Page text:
This is a guest post written by Richard Dedor (you can read more about him below). If you have an article you would like featured on backseatfan send us an email
With the first ATP 1000 Masters event in the books (last week in Indian Wells, Calif.), the men are back at it, even if none of the top four men were absent from the final four. Last week Ivan Ljubicic defeated the highest ranking American Andy Roddick in the final. They are now ranked 13th and ninth respectively.
The event over the next fortnight in Miami, the Sony Ericsson Open, often called the Fifth Major will undoubtedly give tennis fans a glimpse into the summer tennis season. This is the last hard-court tournament before the eight week clay-court season followed by a four-week grass-court season. This is basically the final stamp on the first third of the season. What are we likely to see?
What We Will See in Miami
There are a few things to keep your eyes open for in Miami.
First, we are going to see the best tennis of the year, aside from the great tennis we saw Down Under. All the top guys are here and after a great tournament in Indian Wells, I fully expect this tournament to bring out the best in these players.
In Indian Wells we saw none, none of the top guys make it to the final. Roddick was ranked No. 8 in the world during the tournament. I believe him not playing Davis Cup has helped him and kept him fresh, much to the chagrin of the US squad. But with his career in its final years, he’s more focused than ever to win big.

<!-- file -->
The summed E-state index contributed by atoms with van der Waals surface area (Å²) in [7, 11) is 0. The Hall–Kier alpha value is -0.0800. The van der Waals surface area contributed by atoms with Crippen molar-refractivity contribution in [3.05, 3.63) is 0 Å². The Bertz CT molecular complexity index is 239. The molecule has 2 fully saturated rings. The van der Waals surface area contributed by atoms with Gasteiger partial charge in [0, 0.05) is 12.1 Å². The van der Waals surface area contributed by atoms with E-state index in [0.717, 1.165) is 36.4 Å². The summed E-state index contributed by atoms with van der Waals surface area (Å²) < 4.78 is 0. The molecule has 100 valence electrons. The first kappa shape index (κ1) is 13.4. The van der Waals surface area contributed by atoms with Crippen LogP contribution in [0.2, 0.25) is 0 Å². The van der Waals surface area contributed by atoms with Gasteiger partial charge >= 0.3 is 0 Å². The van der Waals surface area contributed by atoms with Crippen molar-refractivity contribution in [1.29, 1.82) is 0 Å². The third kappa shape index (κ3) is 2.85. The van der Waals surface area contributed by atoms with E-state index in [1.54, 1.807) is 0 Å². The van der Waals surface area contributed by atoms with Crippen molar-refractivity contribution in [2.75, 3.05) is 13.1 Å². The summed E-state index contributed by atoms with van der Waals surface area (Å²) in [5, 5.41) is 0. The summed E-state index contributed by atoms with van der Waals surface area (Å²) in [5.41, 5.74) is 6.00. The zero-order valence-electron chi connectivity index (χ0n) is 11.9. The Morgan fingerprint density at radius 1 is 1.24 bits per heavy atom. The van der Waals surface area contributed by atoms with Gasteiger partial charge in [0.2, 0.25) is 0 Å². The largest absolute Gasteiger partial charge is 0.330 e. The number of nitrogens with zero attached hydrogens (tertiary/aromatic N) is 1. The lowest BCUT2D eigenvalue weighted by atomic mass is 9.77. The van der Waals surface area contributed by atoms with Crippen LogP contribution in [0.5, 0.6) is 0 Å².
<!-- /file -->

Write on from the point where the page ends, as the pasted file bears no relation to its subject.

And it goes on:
Rafael Nadal, who has slipped to No. 4 is still fighting his way through not only getting back into match shape, but finding his strokes. For eighteen months, there was no one better. Now everyone is better.
Somehow, Novak Djokovic has made it all the way to the second best player in the world. I’m not even sure he knows how it has happened. His last four Grand Slam results have been two semifinals, a quarterfinal and a third-round exit at the French. He was a finalist here last year.
The reigning No. 1, Roger Federer is back in form, but was bounced early at Indian Wells.
Taking a quick look at the four quarters of the draw, just like last week the NCAA Men’s Basketball draw, the best player has the toughest draw. Roger Federer, the number one, has Tomas Berdych in his quarter and Andy Murray and Robin Soderling in his semis.
The number four, Andy Murray, aside from having Federer in his half, also has Soderling in the quarters and young fighters like himself all the way through the tournament. The biggest thing with Murray is that he has never in his career defended a title, and as the current holder, has a tough mental road to travel.
The bottom half of the draw is quite a bit easier, for both No. 2 Djokovic and No. 4 Nadal. American John Isner stands as a challenger to Nadal in the quarters, and Roddick stands in the way for Djokovic in the quarterfinals. Or, it could be Ljubicic.
Of all the players, Djokovic has the toughest draw to even reach the semifinals.
Roger Federer vs. Andy Murray
Andy Roddick vs. John Isner
Roger Federer vs. Andy Roddick
About Richard Dedor
Richard Dedor is a writer, speaker and personal coach dedicated to helping each person achieve their dreams. He ran for political office at age 18 and recently published his first book, Anything is Possible (http://anythingispossiblethebook.com). You can find him at his blog Finding Focus (http://www.richarddedor.com/blog) and on Twitter @RichardDedor (http://twitter.com/richarddedor). He also works for the USTA and this column is his personal opinion, and not that of the USTA’s.